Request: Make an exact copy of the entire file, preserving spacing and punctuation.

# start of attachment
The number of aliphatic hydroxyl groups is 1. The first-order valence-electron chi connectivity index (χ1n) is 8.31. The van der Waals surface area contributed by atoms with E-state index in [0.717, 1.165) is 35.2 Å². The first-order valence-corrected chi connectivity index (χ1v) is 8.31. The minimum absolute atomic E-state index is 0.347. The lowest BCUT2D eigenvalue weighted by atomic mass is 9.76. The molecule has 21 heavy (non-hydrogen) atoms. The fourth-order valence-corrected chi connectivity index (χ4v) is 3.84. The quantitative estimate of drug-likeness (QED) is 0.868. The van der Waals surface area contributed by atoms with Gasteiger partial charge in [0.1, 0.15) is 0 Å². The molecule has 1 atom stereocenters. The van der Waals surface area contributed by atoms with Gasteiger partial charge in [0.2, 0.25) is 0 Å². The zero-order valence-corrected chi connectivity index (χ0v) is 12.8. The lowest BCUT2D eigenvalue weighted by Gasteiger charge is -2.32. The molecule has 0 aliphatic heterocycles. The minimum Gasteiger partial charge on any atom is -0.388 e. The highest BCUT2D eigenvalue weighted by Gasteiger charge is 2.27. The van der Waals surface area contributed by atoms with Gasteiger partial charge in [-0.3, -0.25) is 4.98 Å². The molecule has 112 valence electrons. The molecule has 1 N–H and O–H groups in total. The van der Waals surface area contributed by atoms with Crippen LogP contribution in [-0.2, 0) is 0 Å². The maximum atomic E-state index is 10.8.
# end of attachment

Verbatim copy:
The number of aliphatic hydroxyl groups is 1. The first-order valence-electron chi connectivity index (χ1n) is 8.31. The van der Waals surface area contributed by atoms with E-state index in [0.717, 1.165) is 35.2 Å². The first-order valence-corrected chi connectivity index (χ1v) is 8.31. The minimum absolute atomic E-state index is 0.347. The lowest BCUT2D eigenvalue weighted by atomic mass is 9.76. The molecule has 21 heavy (non-hydrogen) atoms. The fourth-order valence-corrected chi connectivity index (χ4v) is 3.84. The quantitative estimate of drug-likeness (QED) is 0.868. The van der Waals surface area contributed by atoms with Gasteiger partial charge in [0.1, 0.15) is 0 Å². The molecule has 1 atom stereocenters. The van der Waals surface area contributed by atoms with Gasteiger partial charge in [0.2, 0.25) is 0 Å². The zero-order valence-corrected chi connectivity index (χ0v) is 12.8. The lowest BCUT2D eigenvalue weighted by Gasteiger charge is -2.32. The molecule has 0 aliphatic heterocycles. The minimum Gasteiger partial charge on any atom is -0.388 e. The highest BCUT2D eigenvalue weighted by Gasteiger charge is 2.27. The van der Waals surface area contributed by atoms with Gasteiger partial charge in [-0.3, -0.25) is 4.98 Å². The molecule has 112 valence electrons. The molecule has 1 N–H and O–H groups in total. The van der Waals surface area contributed by atoms with Crippen LogP contribution in [-0.2, 0) is 0 Å². The maximum atomic E-state index is 10.8.